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Author's Note: Like P/T fans everywhere, I too felt "Day of Honor" needed a proper tag, and while I'm not the first and dead sure I won't be the last, I hope you enjoy my version nonetheless.
Day of Honour
"Get this thing off her--"
"Is she going to be all--
"Everyone stand back, give them room--"
"Lieutenant! Can you hear me?"
Voices. After the pneumatic hiss of her EVA suit's helmet's seal being released, and sweet air rushing to fill her screaming lungs. The black void that had lately been her entire universe was filled with pinpricks of light that slowly resolved into the Doctor's face above hers.
"Lieutenant," The Doctor repeated, slowly it seemed to her, and she blinked. "How long were you unconscious?"
"Tom," was her answer, a frantic one at that as she struggled to sit up.
"I'm here," a voice near her ear, a strong hand gripping hers, and she relaxed, drawing in deep breaths. "I'm here."
B'Elanna closed her eyes, smiling, her hand locked around Paris' as the Doctor ran his scanners over the both of them.Harry followed the Captain and Chakotay out of Sickbay, relieved beyond all measure that his friends were alive and suffering no ill effects from their enforced spacewalk. He was also pretty chipper, considering they had lost the Cochrane--this time for good--and still had to re-install the warp core, not to mention the fact that rations were even tighter than ever thanks to "donations" to the Cataati.
And from the look the Captain and Chakotay had shared before the Doctor had shoo'd them out, he wasn't the only one who'd noticed.
"Ensign," Janeway turned on her heel and Harry had to stop quickly to avoid crashing into Chakotay. "What's the status of the warp engines?"
"Carey is overseeing the re-installation of the core. We should be back on-line in three hours or so."
"Good. After their ordeal, I think our chief engineer and pilot deserve some rest." The Captain's eyes were bright and a smile pulled at the corners of her mouth.
"Still planning to sleep the rest of the day away?" Tom asked as he and B'Elanna exited sickbay, given a clean bill of health by the Doctor.
"I don't know about you, but sleep is the last thing I want to do right now. That was a little too close for my tastes." B'Elanna looked up into Tom's eyes, trying to read his thoughts.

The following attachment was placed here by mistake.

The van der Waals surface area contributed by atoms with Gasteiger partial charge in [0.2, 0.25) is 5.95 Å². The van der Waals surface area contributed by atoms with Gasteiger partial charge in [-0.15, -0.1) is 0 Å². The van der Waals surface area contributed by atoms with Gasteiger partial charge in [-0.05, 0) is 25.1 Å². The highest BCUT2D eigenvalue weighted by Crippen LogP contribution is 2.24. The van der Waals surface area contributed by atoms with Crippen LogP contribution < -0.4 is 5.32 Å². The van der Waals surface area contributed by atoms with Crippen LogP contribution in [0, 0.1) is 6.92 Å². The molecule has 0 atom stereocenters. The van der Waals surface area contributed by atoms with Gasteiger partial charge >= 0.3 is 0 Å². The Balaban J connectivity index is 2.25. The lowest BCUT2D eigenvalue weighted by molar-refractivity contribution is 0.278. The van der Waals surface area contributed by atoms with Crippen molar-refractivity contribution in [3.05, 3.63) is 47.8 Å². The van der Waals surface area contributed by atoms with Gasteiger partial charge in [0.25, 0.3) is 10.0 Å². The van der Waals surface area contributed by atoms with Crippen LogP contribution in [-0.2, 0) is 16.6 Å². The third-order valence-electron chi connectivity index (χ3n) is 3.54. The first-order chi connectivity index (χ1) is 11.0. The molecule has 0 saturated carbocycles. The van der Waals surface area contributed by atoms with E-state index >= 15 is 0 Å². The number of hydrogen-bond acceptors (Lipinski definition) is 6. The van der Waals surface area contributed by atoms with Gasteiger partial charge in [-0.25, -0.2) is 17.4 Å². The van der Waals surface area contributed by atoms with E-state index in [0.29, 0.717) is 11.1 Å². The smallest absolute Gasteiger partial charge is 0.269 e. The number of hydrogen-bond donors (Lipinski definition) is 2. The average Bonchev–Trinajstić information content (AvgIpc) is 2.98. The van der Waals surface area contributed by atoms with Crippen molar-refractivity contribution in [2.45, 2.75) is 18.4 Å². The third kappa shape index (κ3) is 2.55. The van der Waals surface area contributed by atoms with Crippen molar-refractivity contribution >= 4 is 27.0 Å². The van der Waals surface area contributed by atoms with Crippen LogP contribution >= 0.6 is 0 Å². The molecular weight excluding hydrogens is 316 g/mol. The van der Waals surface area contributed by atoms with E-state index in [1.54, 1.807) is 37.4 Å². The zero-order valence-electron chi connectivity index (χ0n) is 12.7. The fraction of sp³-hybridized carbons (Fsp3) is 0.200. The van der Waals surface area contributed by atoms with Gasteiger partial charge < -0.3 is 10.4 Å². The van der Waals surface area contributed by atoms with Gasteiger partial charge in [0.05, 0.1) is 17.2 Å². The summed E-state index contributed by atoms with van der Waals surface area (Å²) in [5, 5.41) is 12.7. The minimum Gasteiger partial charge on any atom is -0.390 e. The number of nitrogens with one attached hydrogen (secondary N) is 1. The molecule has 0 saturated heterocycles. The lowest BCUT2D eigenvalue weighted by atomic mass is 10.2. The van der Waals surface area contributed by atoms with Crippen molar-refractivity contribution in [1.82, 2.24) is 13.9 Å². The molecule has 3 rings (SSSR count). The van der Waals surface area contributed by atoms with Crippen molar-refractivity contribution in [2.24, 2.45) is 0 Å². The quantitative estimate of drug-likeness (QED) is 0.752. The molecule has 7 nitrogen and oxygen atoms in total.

"B'Elanna, when we were out there, thinking we were going to die... I meant what I said."
"So did I," she said softly.
"No regrets?" Tom asked, guileless blue eyes boring into hers, and she gave his fingers a squeeze.
"No. Tom--it may have taken a brush with death for me to admit what I feel for you, but that doesn't make it any less true."
Tom glanced around the empty corridor quickly, and then met her eyes with a tentative smile, and pulled her into a fierce hug. "I don't know what I'd do if I'd lost you."
"Hey--close only counts in darts and horseshoes, right?" she said against his chest, and felt him chuckle. He pulled back, brushing her hair from her face and cupping her cheek tenderly. "I love you, Tom."
His eyes misted for a second, and he leaned forward to kiss her forehead. "I love you too," he said against her hair. "You know that, don't you?"
"I do now" she chuckled, and pulled back to see his face. He flushed, and she raised an eyebrow.
"Still feel like having that dinner?"
"You bet--but there's something I want to do first. The Day of Honour isn't over yet, and there's some unfinished business I want to take care of."
Taking a deep breath, B'Elanna stepped into the holodeck, the doors closing behind her and disappearing into the rock face. Flickering light from torches lit her way as she cautiously entered the ceremonial chamber. She hadn't reset the programme--no reason to have to stomach another bite of Targ Heart if she didn't have to--and if Tom was right, Mr. Surly would probably be pretty ticked to see her.